Stuffed Zucchini And A Realization..........
Cookbooks and cooking magazines are practically an addiction of mine. They completely fill up a huge bookshelf that my dad built for me that sits in my kitchen, and they peek out from various desks, blankets and other odd places throughout our house. Most have post-its popping out of the tops, marking the recipes that, when I first saw them, I couldn't WAIT to try out.
Well now, of course, I see the squares of colored paper looking at me, waving like "Hey..weren't you going to make the Pappardelle with Boar Ragu at the next dinner party???" or "I thought you were dying to make this Tarte Tatin??" Don't get me wrong- there are still fewer things I enjoy more than sitting on the sofa with a good cookbook, slowly digesting the information, marveling at the beautiful photographs and daydreaming about how and when I'll make a particular dish, but lately.....well, I've been cooking a lot based on inspiration. It's strange really- I used to be the type that either cooked something super simple (open jar of pasta sauce, boil pasta) or followed an intricate recipe exactly, but now I find myself cooking with instinct. Cooking based on what I feel like eating, which flavors I want to taste, which techniques I like to use......which, wow......must mean that all those years of cooking-by-the-book and watching my parents in action must be paying off!! I mean, I don't mean to brag, and I don't feel it's bragging......it's just more of a realization. Over the last couple of weeks, I've been making a lot of simple, uncomplicated yet really delicious and hit-the-spot dishes, using my instincts only. The smell of Autumn inspired me to go out and get a nice, organic butternut squash which I cubed, tossed with olive oil, salt, minced garlic, lots of cracked pepper and thyme, then roasted in the same pan as a bone-in, skin on chicken breast rubbed with a similar mix of seasonings. The skin rendered down a bit while baking and coated the squash which caramelized into a deep, golden brown. The sweet, creamy squash and crisp, savory chicken were seriously a match made in heaven. Paired off with a simple stuffing I created using a stale, cubed wheat batard, reconstituted porcini mushrooms, criminis, stock, porcini water, white wine, garlic, leeks and celery, it felt like Thanksgiving on a regular ol' night at home in front of the TV. This all coming from the girl who once thought that recipes with fewer than 15 ingredients were too simple and not worth the time. How lame was I???
Which brings me to last night. Awhile back, when I was reading one of my favorite food blogs, Chocolate & Zucchini, I saw a post on some adorable stuffed zucchini- featuring little round ones exactly like those I had just bought at the farmer's market. I didn't remember the exact recipe while I was shopping, but I did know it involved a grain of some sort, and having bought a bag of farro the week before, I knew I wanted to test that combination out. When I did check her recipe online, it turned out that she had used quinoa. So, using her recipe more for inspiration and not exact instruction, I made my twist on the dish.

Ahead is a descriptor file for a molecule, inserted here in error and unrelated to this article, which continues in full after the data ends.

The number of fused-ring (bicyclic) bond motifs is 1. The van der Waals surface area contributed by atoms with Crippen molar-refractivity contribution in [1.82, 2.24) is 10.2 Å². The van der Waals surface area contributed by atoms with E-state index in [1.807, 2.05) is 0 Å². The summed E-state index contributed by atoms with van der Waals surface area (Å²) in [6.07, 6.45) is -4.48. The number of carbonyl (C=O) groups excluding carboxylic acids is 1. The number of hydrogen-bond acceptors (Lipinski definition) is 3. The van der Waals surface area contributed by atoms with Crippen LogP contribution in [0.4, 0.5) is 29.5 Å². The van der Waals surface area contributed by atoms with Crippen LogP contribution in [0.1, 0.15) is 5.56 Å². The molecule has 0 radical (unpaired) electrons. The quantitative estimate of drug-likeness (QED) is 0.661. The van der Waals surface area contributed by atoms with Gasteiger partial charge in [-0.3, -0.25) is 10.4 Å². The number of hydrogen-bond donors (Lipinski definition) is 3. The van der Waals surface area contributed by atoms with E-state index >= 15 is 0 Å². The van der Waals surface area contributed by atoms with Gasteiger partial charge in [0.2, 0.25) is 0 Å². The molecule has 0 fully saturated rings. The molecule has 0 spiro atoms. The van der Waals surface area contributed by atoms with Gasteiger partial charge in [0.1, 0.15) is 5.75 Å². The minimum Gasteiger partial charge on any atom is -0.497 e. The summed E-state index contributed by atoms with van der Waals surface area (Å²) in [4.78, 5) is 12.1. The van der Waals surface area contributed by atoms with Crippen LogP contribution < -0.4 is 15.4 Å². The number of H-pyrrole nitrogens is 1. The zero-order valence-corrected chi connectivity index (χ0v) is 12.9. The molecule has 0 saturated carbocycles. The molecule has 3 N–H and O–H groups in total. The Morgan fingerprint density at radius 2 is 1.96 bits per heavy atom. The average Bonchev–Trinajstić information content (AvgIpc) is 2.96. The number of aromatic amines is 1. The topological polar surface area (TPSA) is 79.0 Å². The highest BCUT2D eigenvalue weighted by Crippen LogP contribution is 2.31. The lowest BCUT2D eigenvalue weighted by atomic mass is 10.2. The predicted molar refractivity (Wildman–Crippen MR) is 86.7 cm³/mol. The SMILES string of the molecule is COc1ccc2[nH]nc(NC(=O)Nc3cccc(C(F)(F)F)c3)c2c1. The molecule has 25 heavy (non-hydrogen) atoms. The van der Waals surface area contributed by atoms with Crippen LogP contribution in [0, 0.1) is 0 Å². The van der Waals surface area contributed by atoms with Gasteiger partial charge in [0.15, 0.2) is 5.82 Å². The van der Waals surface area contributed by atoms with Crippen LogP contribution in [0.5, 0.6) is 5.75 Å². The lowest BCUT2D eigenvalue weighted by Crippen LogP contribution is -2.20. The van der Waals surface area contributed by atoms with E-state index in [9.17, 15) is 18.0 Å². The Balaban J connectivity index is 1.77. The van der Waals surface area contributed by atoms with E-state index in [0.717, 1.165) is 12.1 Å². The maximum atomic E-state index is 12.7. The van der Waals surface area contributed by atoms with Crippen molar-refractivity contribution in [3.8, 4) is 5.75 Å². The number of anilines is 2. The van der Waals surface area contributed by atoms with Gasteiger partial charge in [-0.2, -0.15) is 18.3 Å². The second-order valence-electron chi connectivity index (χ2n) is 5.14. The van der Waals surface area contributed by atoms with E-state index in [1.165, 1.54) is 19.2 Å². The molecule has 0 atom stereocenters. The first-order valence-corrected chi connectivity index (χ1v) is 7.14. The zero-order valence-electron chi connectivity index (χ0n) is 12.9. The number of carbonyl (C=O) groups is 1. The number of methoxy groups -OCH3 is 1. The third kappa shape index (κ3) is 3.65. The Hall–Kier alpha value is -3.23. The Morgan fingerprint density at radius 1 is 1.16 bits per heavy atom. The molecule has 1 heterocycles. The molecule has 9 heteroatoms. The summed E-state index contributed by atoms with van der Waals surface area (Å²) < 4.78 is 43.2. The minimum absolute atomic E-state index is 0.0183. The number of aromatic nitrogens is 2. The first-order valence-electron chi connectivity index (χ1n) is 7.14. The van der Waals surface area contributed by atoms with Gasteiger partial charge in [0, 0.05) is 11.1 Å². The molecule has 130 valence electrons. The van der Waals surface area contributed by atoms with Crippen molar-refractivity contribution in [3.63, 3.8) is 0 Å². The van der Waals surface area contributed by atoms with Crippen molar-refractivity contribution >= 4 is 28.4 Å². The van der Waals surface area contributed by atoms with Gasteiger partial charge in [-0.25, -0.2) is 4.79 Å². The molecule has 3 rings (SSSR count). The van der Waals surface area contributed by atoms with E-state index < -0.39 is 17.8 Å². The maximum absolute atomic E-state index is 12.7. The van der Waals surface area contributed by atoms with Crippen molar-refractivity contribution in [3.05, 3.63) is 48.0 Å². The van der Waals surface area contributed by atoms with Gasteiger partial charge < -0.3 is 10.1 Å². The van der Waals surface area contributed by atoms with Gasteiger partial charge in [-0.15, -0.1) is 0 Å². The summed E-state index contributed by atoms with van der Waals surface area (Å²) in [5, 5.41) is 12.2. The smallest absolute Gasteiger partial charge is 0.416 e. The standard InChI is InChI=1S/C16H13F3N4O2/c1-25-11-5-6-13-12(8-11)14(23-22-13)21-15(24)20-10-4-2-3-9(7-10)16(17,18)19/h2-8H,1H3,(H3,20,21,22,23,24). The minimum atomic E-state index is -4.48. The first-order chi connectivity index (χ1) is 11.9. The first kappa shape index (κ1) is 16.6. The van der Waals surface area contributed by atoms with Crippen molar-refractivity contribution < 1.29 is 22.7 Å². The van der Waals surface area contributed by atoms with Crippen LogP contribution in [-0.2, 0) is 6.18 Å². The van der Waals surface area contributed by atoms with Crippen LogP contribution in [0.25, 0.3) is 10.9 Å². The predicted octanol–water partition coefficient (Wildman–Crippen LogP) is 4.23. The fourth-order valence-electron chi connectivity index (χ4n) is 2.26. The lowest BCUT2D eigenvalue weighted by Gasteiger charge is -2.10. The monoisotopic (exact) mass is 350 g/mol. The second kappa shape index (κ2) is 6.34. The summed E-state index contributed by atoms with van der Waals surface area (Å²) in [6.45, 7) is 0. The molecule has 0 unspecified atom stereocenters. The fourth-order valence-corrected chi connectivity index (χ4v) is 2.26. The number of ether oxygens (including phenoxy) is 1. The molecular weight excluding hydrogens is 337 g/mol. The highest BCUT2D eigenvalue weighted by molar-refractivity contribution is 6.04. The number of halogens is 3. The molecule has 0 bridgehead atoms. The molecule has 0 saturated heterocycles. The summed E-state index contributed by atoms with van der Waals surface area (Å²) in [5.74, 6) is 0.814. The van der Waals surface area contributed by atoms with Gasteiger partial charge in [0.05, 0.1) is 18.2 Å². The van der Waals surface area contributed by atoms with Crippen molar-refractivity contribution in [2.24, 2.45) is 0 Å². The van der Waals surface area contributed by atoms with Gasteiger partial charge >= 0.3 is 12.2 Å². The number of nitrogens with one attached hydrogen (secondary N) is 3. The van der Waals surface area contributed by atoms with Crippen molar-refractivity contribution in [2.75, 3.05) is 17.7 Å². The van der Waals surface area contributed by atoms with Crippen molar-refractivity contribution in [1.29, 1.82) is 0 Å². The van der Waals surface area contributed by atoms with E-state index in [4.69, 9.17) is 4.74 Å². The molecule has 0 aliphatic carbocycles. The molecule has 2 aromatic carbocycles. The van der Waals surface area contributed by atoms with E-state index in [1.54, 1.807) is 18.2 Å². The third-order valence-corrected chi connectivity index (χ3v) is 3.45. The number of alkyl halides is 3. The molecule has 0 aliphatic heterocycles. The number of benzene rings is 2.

As Clotilde did in her version, I cut the tops off and hollowed out each zucchini, saving the "meat" for the filling. After a light brushing of olive oil and a sprinkling of salt and pepper, they went into a 350 degree oven for 15 minutes while I prepared the rest of the dish. I salted the zucchini "meat" and squeezed it in a paper towel to release all of the liquid, then sautéed it with some chopped red onion, olive oil and salt. After adding a splash of vermouth and letting it evaporate, I mixed it in a bowl of cooked farro (which I had boiled in chicken broth), then added a small scoop of ricotta, a heaping cup of homemade tomato sauce, a nice grating of sharp parmesan and a handful of fresh, chopped basil. After filling each baked zucchini to the rim with this farro filling, I put the zucchini back into the oven for another 12 minutes to warm through.
Although the tomato sauce and zucchini flavors reminded me of summer, the warmth and heartiness of a baked grain dish made it the perfect supper for a cool Autumn night. This makes a perfect vegetarian main dish or would also be an attractive (and delicious!) side dish to grilled fish or roasted meat.
SO what's the point of this very long post? I suppose it's just a happy recounting of how I learned to really cook after years of thinking I was really cooking. Make sense? I mean, don't get me wrong- the next time I have a dinner party it doesn't mean I won't reach for my Bouchon cookbook and try out a new recipe, but I realize now that sometimes instinct can be the best guide.